Ill. taps brakes on utility bid to end net metering

Source: By Jeffrey Tomich, E&E News reporter • Posted: Monday, October 5, 2020

Net metering remains in effect for an Illinois utility — for now — after regulators ordered an audit to decide whether it can change how it compensates customers for excess solar generation under a 2016 energy law.

In an emergency meeting late Thursday, the Illinois Commerce Commission (ICC) ordered its staff to evaluate Ameren Illinois’ methodology to determine whether the utility could terminate a net-metering rate before a replacement compensation system is approved.

Commissioners rejected a motion to keep net metering in place indefinitely. But they joined solar advocates in expressing concern about the impact of a phaseout on an industry that’s already struggling from a funding crunch and the COVID-19 pandemic (Energywire, June 11).

ICC Chair Carrie Zalewski said in a statement that ending net metering without a successor tariff “could have a chilling effect on solar sales at a time when the state is working to further decarbonize the grid and increase renewables. This could also lead to layoffs in the solar industry at a time when the state is still recovering from an economic downturn.”

The tension between Ameren Illinois and solar advocates echoes long-running disputes going on across the country over the value of distributed solar capacity like rooftop panels. While many utilities have warmed to large-scale solar projects, specifically those on which they can earn a return, they continue to push back against customer-owned solar projects that eat into electricity sales.

The 2016 Future Energy Jobs Act (FEJA) in Illinois was supposed to enable a transition from net metering to a new system of compensating solar owners for excess generation. But state regulators have been slow to settle a technical dispute that’s simmered since the law took effect.

Brad Klein, an attorney for the Chicago-based Environmental Law & Policy Center who is representing solar advocates in the case, said he is encouraged by the direction of Thursday’s order to preserve net metering. But, he said, it’s an issue that should have been resolved sooner to avoid the uncertainty facing the solar industry.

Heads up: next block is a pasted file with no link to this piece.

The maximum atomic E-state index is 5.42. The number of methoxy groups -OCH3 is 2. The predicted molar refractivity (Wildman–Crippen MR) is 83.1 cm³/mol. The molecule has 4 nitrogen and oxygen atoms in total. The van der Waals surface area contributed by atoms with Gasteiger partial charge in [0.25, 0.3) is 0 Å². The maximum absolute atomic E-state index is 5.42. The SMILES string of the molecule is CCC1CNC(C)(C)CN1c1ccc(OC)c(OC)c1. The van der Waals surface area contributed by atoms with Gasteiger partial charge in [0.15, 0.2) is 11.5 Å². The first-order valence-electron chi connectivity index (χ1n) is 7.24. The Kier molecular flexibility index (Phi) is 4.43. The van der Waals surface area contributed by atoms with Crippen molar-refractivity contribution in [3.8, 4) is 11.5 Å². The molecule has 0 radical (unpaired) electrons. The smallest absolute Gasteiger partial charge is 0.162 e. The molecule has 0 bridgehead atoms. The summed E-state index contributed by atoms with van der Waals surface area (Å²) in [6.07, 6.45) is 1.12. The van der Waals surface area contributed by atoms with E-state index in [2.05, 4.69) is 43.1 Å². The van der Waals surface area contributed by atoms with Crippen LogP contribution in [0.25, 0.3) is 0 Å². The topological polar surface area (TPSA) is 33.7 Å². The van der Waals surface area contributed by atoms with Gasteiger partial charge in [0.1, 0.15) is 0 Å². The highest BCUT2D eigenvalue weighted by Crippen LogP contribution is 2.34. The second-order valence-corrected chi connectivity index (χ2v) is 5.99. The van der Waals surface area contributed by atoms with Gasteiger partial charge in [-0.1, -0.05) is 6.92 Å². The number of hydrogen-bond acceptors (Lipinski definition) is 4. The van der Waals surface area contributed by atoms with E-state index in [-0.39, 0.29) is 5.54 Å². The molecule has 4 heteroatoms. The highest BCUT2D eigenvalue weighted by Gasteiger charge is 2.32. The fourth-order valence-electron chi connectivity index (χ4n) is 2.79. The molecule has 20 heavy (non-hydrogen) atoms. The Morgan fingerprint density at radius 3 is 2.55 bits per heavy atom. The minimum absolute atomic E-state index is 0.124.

“This has been a slow-moving train wreck,” he said. “We’ve been consistently bringing this problem to the commission and commission staff for two years.”

The solar industry warned last week that the sudden end of net metering without a replacement tariff could devastate the rooftop market in southern Illinois.

“Solar companies expect it would be difficult if not impossible to sell solar systems to new customers in Ameren’s service territory if full net metering were not available,” Angela Luginbuhl, owner of Bloomington, Ill.-based Legacy Solar LLC, told regulators in an affidavit.

The small solar installer said as much as 90% of its business is in Ameren Illinois’ service territory. The company fears the uncertainty created by the threat of an end to net metering could jeopardize future sales at a time when it’s already struggling because of the pandemic.

St. Louis-based Ameren Corp., meanwhile, contends net metering is a subsidy that benefits only a small fraction of its 1.2 million customers.

“This is another example of Chicago-based special interest groups and out-of-state developers trying to take advantage of downstate customers,” Ameren Illinois President Richard Mark said in a statement before Thursday’s order.

A utility spokeswoman didn’t respond Friday to a request for comment on the ICC’s order.

At the core of the ongoing dispute is a difference in how the two sides interpret state law.

FEJA requires utilities to offer net metering until distributed generation capacity reaches 5% of peak demand, after which net metering is to be replaced with a solar rebate that compensates solar energy systems based in part on where they’re located. The law requires the commission to begin determining the value of the rebate when net-metering capacity hits 3%.

Ameren notified regulators in April that had it reached the 3% benchmark. But an administrative judge rejected the utility’s methodology for calculating the rate. The judge determined net-metering penetration in the utility’s service area was 1.62% and wouldn’t reach 5% until 2023.

As the dispute continued to play out, Ameren notified commission staff late last month that net-metering capacity could reach the 5% threshold in October. The utility said it has about 3,000 net-metered customers and expects to add about 200 a month.

The news prompted Thursday’s emergency meeting, at which the ICC rejected solar advocates’ motion to retain net metering indefinitely on procedural grounds.

The commission also directed its staff to audit Ameren’s methodology for determining the 5% threshold.

The audit buys some time for the solar industry, though it’s unclear how much. The clock is ticking, and installers and customers who want to install rooftop solar in southern Illinois still face an uncertain future, said Klein.

“Customers are being put at risk of losing net metering and being forced to donate the value of rooftop solar systems to Ameren,” he said.